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Int J Mol Sci ; 23(2)2022 Jan 13.
Article in English | MEDLINE | ID: covidwho-1884201


Colorectal cancer (CRC) is still a leading cause of cancer death worldwide. Less than half of cases are diagnosed when the cancer is locally advanced. CRC is a heterogenous disease associated with a number of genetic or somatic mutations. Diagnostic markers are used for risk stratification and early detection, which might prolong overall survival. Nowadays, the widespread use of semi-invasive endoscopic methods and feacal blood tests characterised by suboptimal accuracy of diagnostic results has led to the detection of cases at later stages. New molecular noninvasive tests based on the detection of CRC alterations seem to be more sensitive and specific then the current methods. Therefore, research aiming at identifying molecular markers, such as DNA, RNA and proteins, would improve survival rates and contribute to the development of personalized medicine. The identification of "ideal" diagnostic biomarkers, having high sensitivity and specificity, being safe, cheap and easy to measure, remains a challenge. The purpose of this review is to discuss recent advances in novel diagnostic biomarkers for tumor tissue, blood and stool samples in CRC patients.

Biomarkers, Tumor , Colorectal Neoplasms/diagnosis , Colorectal Neoplasms/etiology , Early Detection of Cancer/methods , Clinical Decision-Making , Colorectal Neoplasms/metabolism , Disease Management , Disease Susceptibility , Feces/chemistry , Humans , Liquid Biopsy/methods , Precision Medicine/methods , Volatile Organic Compounds
RNA Biol ; 18(5): 688-695, 2021 05.
Article in English | MEDLINE | ID: covidwho-1061120


The COVID-19 emergency pandemic resulting from infection with SARS-CoV-2 represents a major threat to public health worldwide. There is an urgent clinical demand for easily accessible tools to address weaknesses and gaps in the management of COVID-19 patients. In this context, transcriptomic profiling of liquid biopsies, especially microRNAs (miRNAs), has recently emerged as a robust source of potential clinical indicators for medical decision-making. Nevertheless, the analysis of the circulating miRNA signature and its translation to clinical practice requires strict control of a wide array of methodological details. In this review, we indicate the main methodological aspects that should be addressed when evaluating the circulating miRNA profiles in COVID-19 patients, from preanalytical and analytical variables to the experimental design, impact of confounding, analysis of the data and interpretation of the findings, among others. Additionally, we provide practice points to ensure the rigour and reproducibility of miRNA-based biomarker investigations of this condition.Abbreviations: ACE: angiotensin-converting enzyme; ARDS: acute respiratory distress syndrome; COVID-19: coronavirus disease 2019; ERDN: early Detection Research Network; LMWH: low molecular weight heparin; miRNA: microRNA; ncRNA: noncoding RNA; SARS-CoV-2: severe acute respiratory syndrome coronavirus-2; SOP: standard operating procedure.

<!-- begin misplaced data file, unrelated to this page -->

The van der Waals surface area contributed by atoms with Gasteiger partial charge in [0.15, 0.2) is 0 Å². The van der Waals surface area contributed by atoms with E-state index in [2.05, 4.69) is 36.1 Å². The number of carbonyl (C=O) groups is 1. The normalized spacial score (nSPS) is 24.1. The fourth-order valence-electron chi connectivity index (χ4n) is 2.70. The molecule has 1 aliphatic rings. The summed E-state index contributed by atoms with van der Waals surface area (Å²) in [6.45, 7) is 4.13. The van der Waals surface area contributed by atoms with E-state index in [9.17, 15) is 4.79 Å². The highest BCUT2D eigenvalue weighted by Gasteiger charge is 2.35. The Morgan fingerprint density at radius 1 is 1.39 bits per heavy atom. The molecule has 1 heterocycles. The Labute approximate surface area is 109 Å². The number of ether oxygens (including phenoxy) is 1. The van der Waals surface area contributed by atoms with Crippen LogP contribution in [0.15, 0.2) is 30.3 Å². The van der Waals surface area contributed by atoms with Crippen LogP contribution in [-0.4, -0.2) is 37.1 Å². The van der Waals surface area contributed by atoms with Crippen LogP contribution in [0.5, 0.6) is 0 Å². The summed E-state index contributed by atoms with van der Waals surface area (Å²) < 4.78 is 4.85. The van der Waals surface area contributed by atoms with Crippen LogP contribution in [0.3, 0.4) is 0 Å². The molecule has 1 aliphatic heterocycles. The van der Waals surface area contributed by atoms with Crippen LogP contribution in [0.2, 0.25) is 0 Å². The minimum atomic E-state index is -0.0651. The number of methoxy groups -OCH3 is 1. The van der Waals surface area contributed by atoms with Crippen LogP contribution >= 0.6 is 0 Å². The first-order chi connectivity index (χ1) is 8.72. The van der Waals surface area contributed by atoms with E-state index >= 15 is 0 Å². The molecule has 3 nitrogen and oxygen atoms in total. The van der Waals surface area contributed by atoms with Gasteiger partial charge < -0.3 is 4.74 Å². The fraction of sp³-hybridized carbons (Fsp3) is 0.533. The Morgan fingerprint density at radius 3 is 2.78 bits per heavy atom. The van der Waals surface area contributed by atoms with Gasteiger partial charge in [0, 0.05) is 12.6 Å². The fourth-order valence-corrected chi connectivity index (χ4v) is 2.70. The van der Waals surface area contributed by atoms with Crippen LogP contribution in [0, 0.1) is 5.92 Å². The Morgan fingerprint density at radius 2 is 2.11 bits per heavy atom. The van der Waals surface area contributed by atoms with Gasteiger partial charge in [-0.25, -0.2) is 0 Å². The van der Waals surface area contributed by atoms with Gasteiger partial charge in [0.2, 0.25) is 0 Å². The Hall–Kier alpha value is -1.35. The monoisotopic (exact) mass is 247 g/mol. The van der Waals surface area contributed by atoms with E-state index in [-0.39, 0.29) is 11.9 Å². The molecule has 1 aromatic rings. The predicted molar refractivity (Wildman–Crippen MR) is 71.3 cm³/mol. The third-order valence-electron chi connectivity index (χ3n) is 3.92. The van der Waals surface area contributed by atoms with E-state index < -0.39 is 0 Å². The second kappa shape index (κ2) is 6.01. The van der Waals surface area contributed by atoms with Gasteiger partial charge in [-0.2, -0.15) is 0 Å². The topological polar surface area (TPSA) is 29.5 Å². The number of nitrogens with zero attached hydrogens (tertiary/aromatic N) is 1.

COVID-19/blood , COVID-19/genetics , Gene Expression Profiling/methods , MicroRNAs/blood , MicroRNAs/genetics , SARS-CoV-2 , COVID-19/virology , Gene Expression Profiling/standards , Genetic Markers , Humans , Liquid Biopsy/methods , Liquid Biopsy/standards , MicroRNAs/isolation & purification , Pandemics , Virus Inactivation
J Biomech ; 117: 110235, 2021 03 05.
Article in English | MEDLINE | ID: covidwho-1042535


Microfluidic devices can be thought of as comprising interconnected miniaturized compartments performing multiple experimental tasks individually or in parallel in an integrated fashion. Due to its small size, portability, and low cost, attempts have been made to incorporate detection assays into microfluidic platforms for diseases such as cancer and infection. Some of these technologies have served as point-of-care and sample-to-answer devices. The methods for detecting biomarkers in different diseases usually share similar principles and can conveniently be adapted to cope with arising health challenges. The COVID-19 pandemic is one such challenge that is testing the performance of both our conventional and newly-developed disease diagnostic technologies. In this mini-review, we will first look at the progress made in the past few years in applying microfluidics for liquid biopsy and infectious disease detection. Following that, we will use the current pandemic as an example to discuss how such technological advancements can help in the current health challenge and better prepare us for future ones.

COVID-19 Testing , COVID-19/diagnosis , Liquid Biopsy/methods , Microfluidics/methods , Point-of-Care Testing , Biomarkers , Circulating Tumor DNA , Exosomes , Humans , Lab-On-A-Chip Devices , Machine Learning , Neoplasms/diagnosis , Neoplastic Cells, Circulating